I leaned over, with Max's bullrush, and scooped up one. We examined it closely, but it seemed rather nonchalant about its brief water trek. I put it on the rails of the bridge and we all watched it scutter away. It was then that I noticed more spiders, walking on the rails, hanging from the rails, swinging by their threads over the water. And they were all the same: small and brown.

What's more, they were all going the same way.

I think it was at that moment that I realized we were all wondering the same thing: was a basilisk going to rear up out of the water at any second? Something large, perhaps, named Aragog? Or a Chamber of Secrets, newly opened, and these spiders were heralds, warning us of imminent disaster. Whatever it was, we all felt slightly panicky, seeing those skidding, slipping spiders.

It was weird, not to mention slightly distressing, seeing them skating across the water. Some had obviously given up and were lying in little pathetic balls in the surface, while other, still energetic spiders zipped by them, buoyed by the wind.
So we did the only thing we could think of in the circumstances: we formed a Spider Rescue Team.

All thoughts of Chambers and giant basilisks were forgotten.

FDPG scooped them up.

Max scooped them up.

Dominic didn't scoop many up, but he did rush around yelling "We're the Spider Rescue Team!" in case anyone forgot.

And yes, I scooped them up too. When I wasn't documenting our heroic efforts, that is. I'm irritating tireless like that.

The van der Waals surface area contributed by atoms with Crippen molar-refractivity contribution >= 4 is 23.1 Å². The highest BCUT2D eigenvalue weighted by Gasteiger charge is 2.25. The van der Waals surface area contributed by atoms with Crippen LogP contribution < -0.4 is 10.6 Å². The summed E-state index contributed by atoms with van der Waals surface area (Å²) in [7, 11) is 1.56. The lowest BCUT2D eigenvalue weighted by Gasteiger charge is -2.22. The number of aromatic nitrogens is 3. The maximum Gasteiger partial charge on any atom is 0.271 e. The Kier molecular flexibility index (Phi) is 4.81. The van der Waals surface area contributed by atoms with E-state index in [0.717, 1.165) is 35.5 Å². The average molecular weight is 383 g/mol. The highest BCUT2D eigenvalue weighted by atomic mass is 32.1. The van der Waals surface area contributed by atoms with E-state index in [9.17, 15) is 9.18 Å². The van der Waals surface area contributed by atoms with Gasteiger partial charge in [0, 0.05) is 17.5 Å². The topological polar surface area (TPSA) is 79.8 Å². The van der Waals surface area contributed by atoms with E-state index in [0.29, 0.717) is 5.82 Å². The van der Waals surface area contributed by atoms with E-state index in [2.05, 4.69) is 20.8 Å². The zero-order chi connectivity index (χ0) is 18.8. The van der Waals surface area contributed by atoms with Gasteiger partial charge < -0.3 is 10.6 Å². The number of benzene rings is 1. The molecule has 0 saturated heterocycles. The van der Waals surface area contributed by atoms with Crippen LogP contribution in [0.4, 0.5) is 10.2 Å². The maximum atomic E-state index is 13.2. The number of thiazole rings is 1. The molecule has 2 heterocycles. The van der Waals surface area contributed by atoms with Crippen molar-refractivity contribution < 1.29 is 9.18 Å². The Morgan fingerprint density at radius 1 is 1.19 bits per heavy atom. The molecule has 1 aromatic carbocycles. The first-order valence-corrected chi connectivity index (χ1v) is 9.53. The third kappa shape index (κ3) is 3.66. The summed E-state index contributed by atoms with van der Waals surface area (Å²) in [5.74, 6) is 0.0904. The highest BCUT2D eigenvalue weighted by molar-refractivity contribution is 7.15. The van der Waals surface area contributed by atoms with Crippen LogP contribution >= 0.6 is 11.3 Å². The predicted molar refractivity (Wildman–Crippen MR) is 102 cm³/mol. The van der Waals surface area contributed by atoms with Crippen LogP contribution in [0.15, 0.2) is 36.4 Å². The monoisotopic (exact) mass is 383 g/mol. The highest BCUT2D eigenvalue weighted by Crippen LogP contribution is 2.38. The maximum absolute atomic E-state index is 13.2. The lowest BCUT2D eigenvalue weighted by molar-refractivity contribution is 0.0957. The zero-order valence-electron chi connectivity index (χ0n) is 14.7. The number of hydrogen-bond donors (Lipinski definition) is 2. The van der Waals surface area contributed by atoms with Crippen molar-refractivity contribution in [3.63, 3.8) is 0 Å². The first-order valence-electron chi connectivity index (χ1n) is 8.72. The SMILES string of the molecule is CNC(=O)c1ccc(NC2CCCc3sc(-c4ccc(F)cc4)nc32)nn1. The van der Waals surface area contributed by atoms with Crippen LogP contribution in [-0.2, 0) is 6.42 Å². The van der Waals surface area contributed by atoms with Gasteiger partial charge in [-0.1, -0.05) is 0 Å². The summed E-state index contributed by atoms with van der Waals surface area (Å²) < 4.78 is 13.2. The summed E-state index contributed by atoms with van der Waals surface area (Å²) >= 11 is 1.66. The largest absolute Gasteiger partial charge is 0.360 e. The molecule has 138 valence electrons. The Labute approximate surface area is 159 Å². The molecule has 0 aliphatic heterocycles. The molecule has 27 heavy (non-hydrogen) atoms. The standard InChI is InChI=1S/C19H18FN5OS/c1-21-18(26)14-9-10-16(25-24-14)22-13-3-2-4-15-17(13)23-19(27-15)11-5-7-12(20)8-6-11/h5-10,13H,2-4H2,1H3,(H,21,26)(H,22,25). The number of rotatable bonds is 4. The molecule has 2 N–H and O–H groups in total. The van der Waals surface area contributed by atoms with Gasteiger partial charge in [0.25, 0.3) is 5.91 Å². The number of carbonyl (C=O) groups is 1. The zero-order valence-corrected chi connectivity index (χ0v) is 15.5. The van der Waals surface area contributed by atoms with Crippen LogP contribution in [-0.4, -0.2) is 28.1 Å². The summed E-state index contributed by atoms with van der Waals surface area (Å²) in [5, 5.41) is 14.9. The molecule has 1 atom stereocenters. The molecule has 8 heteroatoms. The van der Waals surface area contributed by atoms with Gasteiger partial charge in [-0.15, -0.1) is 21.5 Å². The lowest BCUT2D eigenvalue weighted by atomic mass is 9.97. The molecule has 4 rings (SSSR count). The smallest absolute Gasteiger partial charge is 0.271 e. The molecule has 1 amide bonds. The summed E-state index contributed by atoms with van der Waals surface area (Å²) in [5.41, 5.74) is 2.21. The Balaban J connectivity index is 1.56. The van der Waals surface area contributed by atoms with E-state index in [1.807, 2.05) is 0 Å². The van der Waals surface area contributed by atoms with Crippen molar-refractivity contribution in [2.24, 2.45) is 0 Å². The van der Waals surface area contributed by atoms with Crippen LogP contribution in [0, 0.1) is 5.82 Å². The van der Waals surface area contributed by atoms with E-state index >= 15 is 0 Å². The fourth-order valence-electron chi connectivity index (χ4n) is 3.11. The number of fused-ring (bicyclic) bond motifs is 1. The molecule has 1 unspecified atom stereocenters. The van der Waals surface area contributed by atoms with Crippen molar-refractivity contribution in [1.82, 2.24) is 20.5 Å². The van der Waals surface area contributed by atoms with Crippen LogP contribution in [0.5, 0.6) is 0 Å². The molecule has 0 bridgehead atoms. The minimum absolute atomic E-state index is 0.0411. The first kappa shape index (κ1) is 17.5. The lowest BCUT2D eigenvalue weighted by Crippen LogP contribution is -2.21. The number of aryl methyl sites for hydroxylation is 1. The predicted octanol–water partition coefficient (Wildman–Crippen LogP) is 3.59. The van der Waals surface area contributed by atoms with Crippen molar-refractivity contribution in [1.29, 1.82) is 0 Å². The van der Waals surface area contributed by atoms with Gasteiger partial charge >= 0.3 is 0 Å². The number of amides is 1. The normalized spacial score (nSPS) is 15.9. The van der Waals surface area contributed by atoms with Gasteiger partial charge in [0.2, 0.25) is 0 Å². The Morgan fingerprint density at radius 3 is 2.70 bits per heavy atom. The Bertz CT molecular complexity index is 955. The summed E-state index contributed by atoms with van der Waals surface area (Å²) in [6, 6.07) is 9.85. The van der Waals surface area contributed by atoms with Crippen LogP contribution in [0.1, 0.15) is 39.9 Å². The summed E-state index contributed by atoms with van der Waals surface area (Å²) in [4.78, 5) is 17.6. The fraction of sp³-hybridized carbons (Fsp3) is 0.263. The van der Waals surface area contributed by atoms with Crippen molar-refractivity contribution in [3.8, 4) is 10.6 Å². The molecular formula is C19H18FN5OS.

But eventually we tired of rescuing spiders, sad as that may sound. The supply of skating spiders seemed infinite. They were jettisoning all around us, endlessly. And while I do like little spiders, my urge to keep a loose Prime Directive of sorts reasserted itself.

"Come on!" I said, "this is getting tedious. Let's keep walking. Basilisks be damned."

Our duck friend, who had kept rather tight-lipped up till then, evidently agreed with us, because he pushed off from where he'd been loitering near the shore (guarding mysterious openings?) and paddled across the lake, following us to the other side. The kids wondered why he wasn't eating the spiders. "Maybe he has poor eyesight and can't see them," I said. The kids thought this was one of the more hilariously idiotic things I've said. Heck, we all have corneas, don't we?

So we continued wandering around the lake, the boys continuing to poke things with sticks.





I saw a strange giantess of a creature, silhouetted against the grass, and stole her soul for my own personal amusement. Yes, Gentle Reader, this is about as close as you'll ever get to seeing me. But hey, it's a pretty good likeness of me: two legs, long coat, shoulders, head.

Entirely gray.

Yep, that's me.

The kids dashed off into the rushes, playing hide and seek with each other, until Dominic remembered a cougar sighting we'd heard about here a few weeks back and raced back to the path, telling FDPG breathlessly that "Gosh, a cougar could attack us at any moment."

And after all that fun and excitement, we went home, winding slowly along the path in the bright afternoon sun, basilisks and skating spiders forgotten. We walked along the paths where we'd seen grasshoppers laying eggs among the rocks in late summer. We swung on the rope swing over the creek by the willow. We watched FDPG slide along the mud when she fell off the rope swing over the creek by the willow. We watched her scowl. And then we climbed the hill, and Toffee came bounding down the road to meet us. "Well, at least we know he's a boy, don't we, Mum. He has testicles - I can see them," muttered FDPG.